How Saying 'No' in Business Can Lead to More 'Yes'


We’ve all been there: wide-eyed and eager to please at the start of our careers. Somewhere along the line, we’ve been conditioned to bend over backwards, please our bosses and prove our worth no matter how daunting the task. We’ve been falsely told that by always saying ‘yes’, we’d be opening doors to more work opportunities. Do the opposite, and we’ll shut those metaphorical doors.


Bigger Opportunities

It seems contradictory to think that saying ‘no’ can lead to bigger opportunities but it’s possible when it’s done strategically. Instead of picking up every opportunity available, we leave room to select what will truly benefit our portfolios and the projects that align with our goals. When we prioritize our options, we set ourselves up for success and enjoy the projects that we do. We become more desirable when we succeed, which will help us grow in the long run.


Strengthen Existing Relationships

When you first launch your business, building a steady customer base is important so it’s understandable to take on as many projects as you can. Over time, this could inadvertently lead to spreading yourself too thin and overcommitment. For solo entrepreneurs and small businesses, having the responsibility of delivering quality work to existing clients while seeking out prospective clients can be taxing. Sooner or later, it can lead to exhaustion at the cost of delivering quality work and maintaining a proper personal life. To save yourself from the brink of damaging relationships with existing clients, learn to say ‘no’ to taking on new projects and focus on your core clientele. If you do well, you will continue to attract more projects from both existing and prospective clients.


Focus on the Process

In our competitive culture, we tend to be driven by who can deliver the best results the quickest. Being able to produce instant results is great but if you’re too busy chasing results, you risk losing sight of the process. This is not to say that we shouldn’t concern ourselves with deliverables and KPIs. But in the end, it is the process that will teach us how to get those much needed results.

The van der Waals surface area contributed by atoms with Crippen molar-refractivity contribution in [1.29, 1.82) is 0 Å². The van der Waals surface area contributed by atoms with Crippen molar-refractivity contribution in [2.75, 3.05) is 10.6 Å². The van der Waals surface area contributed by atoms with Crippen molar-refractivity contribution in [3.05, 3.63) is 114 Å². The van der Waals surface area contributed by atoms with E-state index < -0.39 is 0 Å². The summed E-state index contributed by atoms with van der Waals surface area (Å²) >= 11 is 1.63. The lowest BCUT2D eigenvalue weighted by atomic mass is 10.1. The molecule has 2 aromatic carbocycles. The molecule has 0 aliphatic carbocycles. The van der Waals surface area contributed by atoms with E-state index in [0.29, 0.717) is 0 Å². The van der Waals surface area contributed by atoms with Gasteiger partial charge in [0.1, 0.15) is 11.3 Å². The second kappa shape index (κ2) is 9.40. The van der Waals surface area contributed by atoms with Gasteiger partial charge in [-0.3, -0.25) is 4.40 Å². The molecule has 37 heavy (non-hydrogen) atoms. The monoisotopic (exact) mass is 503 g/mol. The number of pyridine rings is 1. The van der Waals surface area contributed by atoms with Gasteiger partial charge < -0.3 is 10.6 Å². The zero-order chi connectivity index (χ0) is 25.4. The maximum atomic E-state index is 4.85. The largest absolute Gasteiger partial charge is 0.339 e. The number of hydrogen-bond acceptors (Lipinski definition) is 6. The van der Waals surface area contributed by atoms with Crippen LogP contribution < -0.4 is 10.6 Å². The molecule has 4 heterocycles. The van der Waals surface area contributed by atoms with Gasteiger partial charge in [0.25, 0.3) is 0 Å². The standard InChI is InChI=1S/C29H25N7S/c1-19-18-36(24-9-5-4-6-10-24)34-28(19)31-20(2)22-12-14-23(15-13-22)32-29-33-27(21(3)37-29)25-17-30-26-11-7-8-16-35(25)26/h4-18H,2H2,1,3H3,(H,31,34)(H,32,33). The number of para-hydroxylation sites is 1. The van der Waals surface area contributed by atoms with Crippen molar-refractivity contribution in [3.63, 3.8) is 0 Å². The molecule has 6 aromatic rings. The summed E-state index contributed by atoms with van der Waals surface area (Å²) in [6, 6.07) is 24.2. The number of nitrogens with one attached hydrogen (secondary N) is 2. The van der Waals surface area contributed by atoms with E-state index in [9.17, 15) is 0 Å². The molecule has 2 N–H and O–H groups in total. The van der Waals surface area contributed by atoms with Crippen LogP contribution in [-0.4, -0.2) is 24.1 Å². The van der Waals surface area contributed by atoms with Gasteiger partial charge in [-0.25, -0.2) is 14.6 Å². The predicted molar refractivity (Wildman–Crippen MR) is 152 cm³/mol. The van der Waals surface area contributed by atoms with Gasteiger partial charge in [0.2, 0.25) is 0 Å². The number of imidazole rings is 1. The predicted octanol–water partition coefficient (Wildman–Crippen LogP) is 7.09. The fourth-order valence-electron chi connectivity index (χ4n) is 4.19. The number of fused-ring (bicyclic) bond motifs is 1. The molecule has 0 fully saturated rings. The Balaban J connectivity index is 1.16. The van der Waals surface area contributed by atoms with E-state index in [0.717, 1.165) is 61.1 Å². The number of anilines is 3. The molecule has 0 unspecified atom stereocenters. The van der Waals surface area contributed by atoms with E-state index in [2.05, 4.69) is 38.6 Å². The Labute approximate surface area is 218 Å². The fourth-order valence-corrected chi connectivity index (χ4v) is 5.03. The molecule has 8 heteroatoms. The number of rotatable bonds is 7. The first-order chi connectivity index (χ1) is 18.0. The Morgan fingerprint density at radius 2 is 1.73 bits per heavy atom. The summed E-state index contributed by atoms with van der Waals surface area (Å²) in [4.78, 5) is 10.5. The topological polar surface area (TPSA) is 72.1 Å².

A well-defined process will help you determine what works best for you and your clients. For example, imagine juggling multiple projects on tight timelines but not knowing how to determine your execution plan because you didn’t pay attention to which procedure worked in the past. Focusing on the process will create predictability, and with time, will give you the confidence of knowing how to get the right results.


How to Say ‘No’ Strategically

Here are some quick tips that can help you say ‘no’ in a strategic way:

1)    Slow down and prioritize

Take the time to evaluate each opportunity before making a decision. Be mindful of what decision you are making and why. If there are multiple jobs on the horizon, prioritize which ones are the most appealing to your interests and goals. Then, filter out the rest.


2)    Re-evaluate workload

Consider scaling back or re-arranging work commitments so you can focus on core relationships. By succeeding with your main clientele, they will be able to deliver more business to you in the form of referrals or new projects.


3)    Recruit for help

For solo entrepreneurs and small business owners, it’s easy to get into the mindset that you can do it all by yourself. Sometimes, you have to say ‘no’ to yourself and hire support staff or interns to share the load. This way, you can prioritize the tasks to focus on and succeed together.

Although, there is no given formula to say ‘no’ effectively and gracefully, it is a skill that can be learned over time with practice and patience. Start practicing to say ‘no’ today, and you'll be on your way to unlocking the right opportunities for tomorrow.


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Shirley Lui